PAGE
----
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May 04, 2005


Kristie Vosper

I'm doing research preparing for teaching a seminar for preteens on sex, depression, peer pressure, drugs and alcohol. It is such a stunning process to justify ones heritage...the way that my own convictions on this topic have shaped me. I remember your own words, which I have used to explain my own sexual standards..."I believe sex and my body are sacred. I want only three things inside of me. Jesus, My husband and my children." I believe that your words, inspired by the Spirit in a crucial time...in the year 2000, have been preserving, enlightening and leading.

Interestingly, it seems that this whole principle of viewing our bodies as holy and sacred, starts there. In a culture where we do not see ourselves as beautiful, and are barraged by the contridictions of both feminist and mysoginistic (and all the shades inbetween) it seems that we have to find a way to climb into our skin and value it. If we do not, then the conversation is hard to entertain.

I will start there the girls I get to love and teach at church. I will start at a place where I teach them how beautiful they are...how holy...how wonderous. Then maybe then we will place a little more value on who we are naked before and who we allow to come inside of us.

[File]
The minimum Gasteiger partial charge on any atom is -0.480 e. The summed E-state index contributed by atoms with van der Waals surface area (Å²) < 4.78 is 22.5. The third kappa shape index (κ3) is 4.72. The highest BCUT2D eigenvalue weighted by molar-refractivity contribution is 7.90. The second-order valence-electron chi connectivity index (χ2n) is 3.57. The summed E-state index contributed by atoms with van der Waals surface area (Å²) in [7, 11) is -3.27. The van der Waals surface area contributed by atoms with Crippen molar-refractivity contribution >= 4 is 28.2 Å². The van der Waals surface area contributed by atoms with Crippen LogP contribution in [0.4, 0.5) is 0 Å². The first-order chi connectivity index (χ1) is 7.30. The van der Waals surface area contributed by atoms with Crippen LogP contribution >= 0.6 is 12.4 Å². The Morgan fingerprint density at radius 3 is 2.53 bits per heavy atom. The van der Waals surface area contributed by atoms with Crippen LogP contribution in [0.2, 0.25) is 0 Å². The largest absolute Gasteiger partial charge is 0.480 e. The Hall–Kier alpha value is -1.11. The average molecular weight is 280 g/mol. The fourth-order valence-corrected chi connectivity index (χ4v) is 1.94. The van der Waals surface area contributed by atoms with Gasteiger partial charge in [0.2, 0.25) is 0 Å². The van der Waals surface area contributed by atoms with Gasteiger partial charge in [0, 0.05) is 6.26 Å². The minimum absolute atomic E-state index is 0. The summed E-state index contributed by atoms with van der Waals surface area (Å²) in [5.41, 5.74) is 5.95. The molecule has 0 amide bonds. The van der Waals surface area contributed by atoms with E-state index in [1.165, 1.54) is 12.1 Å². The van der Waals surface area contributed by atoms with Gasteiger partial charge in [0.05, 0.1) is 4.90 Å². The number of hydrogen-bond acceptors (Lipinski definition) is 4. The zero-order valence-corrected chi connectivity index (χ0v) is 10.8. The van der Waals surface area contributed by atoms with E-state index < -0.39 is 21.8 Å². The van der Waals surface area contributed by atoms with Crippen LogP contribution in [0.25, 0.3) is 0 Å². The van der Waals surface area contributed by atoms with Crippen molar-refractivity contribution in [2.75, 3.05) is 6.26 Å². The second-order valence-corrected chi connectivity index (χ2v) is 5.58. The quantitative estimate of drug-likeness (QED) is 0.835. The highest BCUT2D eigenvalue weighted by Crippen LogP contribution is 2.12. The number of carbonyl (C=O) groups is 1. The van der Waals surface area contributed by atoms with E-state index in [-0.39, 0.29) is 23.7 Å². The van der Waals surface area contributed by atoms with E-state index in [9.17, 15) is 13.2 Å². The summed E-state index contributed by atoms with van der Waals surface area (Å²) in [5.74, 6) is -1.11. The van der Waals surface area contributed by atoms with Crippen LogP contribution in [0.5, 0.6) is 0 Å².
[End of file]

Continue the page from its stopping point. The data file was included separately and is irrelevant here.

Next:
Darn it, Kristie! Using my own words back at me... I was thinking about that very conversation we had back then, when I made that very case to you. Funny how the Lord uses us, isn't it, and funny how we change!


"Marital sexuality can be just as anxiety-filled and unhappy as a fleeting one-night stand."

Thank you so much for bringing this up and for your honesty. I think you're right about that. I haven't read it, but I've heard that David Matzko McCarthy's book Sex and Love in the Home addresses this. Like Winner, he approaches sexuality from a communal perspective and doesn't support premarital sex, but I think he spends time talking about how the wrong kind of emphasis placed on marital sexuality can be damaging. And he also links marriage to our wider socio-economic situation in the U.S. which I think would be interesting.


Hugo, in general I agree waiting for sex in marriage is the best to give your kids, but that needs to be framed by emphases on the virtues even then in my opinion. Sex in marriage is not a good in and of itself--there are many exploitative marriages.

So how do you reframe the discussion to commitment, fidelity, chastity, growth in faith, hope, and love?

And as a gay man, when I heard those words--marriage only--from more conservative folk growing up in youth group, it became clear there wasn't a place for me within the bounds of such discussion, so I just tuned out and became depressed and felt completely isolated. That's where the rub lies for me, is when it turns so legalistic, that it fails to see the fruits of the Spirit in same-sex relationships that do not have the benefit legally or sacramentally of marriage. I hope you can do better for your kids, one of them might not be heterosexual, you never know...